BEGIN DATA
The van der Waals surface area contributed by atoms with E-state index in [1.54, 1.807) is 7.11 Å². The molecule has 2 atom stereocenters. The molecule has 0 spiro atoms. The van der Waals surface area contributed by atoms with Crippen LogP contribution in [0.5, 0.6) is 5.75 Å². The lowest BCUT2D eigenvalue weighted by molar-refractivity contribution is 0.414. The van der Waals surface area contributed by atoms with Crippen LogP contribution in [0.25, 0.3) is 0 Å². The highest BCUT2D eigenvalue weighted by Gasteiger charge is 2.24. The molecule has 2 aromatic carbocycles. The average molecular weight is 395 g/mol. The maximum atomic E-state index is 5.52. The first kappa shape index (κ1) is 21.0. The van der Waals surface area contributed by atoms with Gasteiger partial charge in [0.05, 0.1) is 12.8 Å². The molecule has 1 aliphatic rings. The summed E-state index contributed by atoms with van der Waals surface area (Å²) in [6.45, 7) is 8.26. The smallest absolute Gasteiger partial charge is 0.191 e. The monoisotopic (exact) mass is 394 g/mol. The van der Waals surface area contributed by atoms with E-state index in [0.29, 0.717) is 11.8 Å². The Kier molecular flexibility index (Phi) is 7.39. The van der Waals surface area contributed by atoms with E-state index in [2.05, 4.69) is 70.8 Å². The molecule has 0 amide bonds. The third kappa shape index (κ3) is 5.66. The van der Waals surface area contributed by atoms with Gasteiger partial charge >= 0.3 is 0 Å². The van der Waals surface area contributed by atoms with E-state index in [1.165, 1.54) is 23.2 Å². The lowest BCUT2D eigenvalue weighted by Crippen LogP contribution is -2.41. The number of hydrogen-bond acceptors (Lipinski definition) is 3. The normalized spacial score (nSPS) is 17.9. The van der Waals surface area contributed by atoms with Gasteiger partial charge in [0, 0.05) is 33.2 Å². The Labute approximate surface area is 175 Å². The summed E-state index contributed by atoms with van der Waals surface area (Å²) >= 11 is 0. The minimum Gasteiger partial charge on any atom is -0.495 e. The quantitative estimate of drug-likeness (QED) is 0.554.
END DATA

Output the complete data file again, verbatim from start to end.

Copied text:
The van der Waals surface area contributed by atoms with E-state index in [1.54, 1.807) is 7.11 Å². The molecule has 2 atom stereocenters. The molecule has 0 spiro atoms. The van der Waals surface area contributed by atoms with Crippen LogP contribution in [0.5, 0.6) is 5.75 Å². The lowest BCUT2D eigenvalue weighted by molar-refractivity contribution is 0.414. The van der Waals surface area contributed by atoms with Crippen LogP contribution in [0.25, 0.3) is 0 Å². The highest BCUT2D eigenvalue weighted by Gasteiger charge is 2.24. The molecule has 2 aromatic carbocycles. The average molecular weight is 395 g/mol. The maximum atomic E-state index is 5.52. The first kappa shape index (κ1) is 21.0. The van der Waals surface area contributed by atoms with Gasteiger partial charge in [0.05, 0.1) is 12.8 Å². The molecule has 1 aliphatic rings. The summed E-state index contributed by atoms with van der Waals surface area (Å²) in [6.45, 7) is 8.26. The smallest absolute Gasteiger partial charge is 0.191 e. The monoisotopic (exact) mass is 394 g/mol. The van der Waals surface area contributed by atoms with E-state index in [0.29, 0.717) is 11.8 Å². The Kier molecular flexibility index (Phi) is 7.39. The van der Waals surface area contributed by atoms with E-state index in [2.05, 4.69) is 70.8 Å². The molecule has 0 amide bonds. The third kappa shape index (κ3) is 5.66. The van der Waals surface area contributed by atoms with Gasteiger partial charge >= 0.3 is 0 Å². The van der Waals surface area contributed by atoms with E-state index in [1.165, 1.54) is 23.2 Å². The lowest BCUT2D eigenvalue weighted by Crippen LogP contribution is -2.41. The number of hydrogen-bond acceptors (Lipinski definition) is 3. The normalized spacial score (nSPS) is 17.9. The van der Waals surface area contributed by atoms with Gasteiger partial charge in [0, 0.05) is 33.2 Å². The Labute approximate surface area is 175 Å². The summed E-state index contributed by atoms with van der Waals surface area (Å²) >= 11 is 0. The minimum Gasteiger partial charge on any atom is -0.495 e. The quantitative estimate of drug-likeness (QED) is 0.554.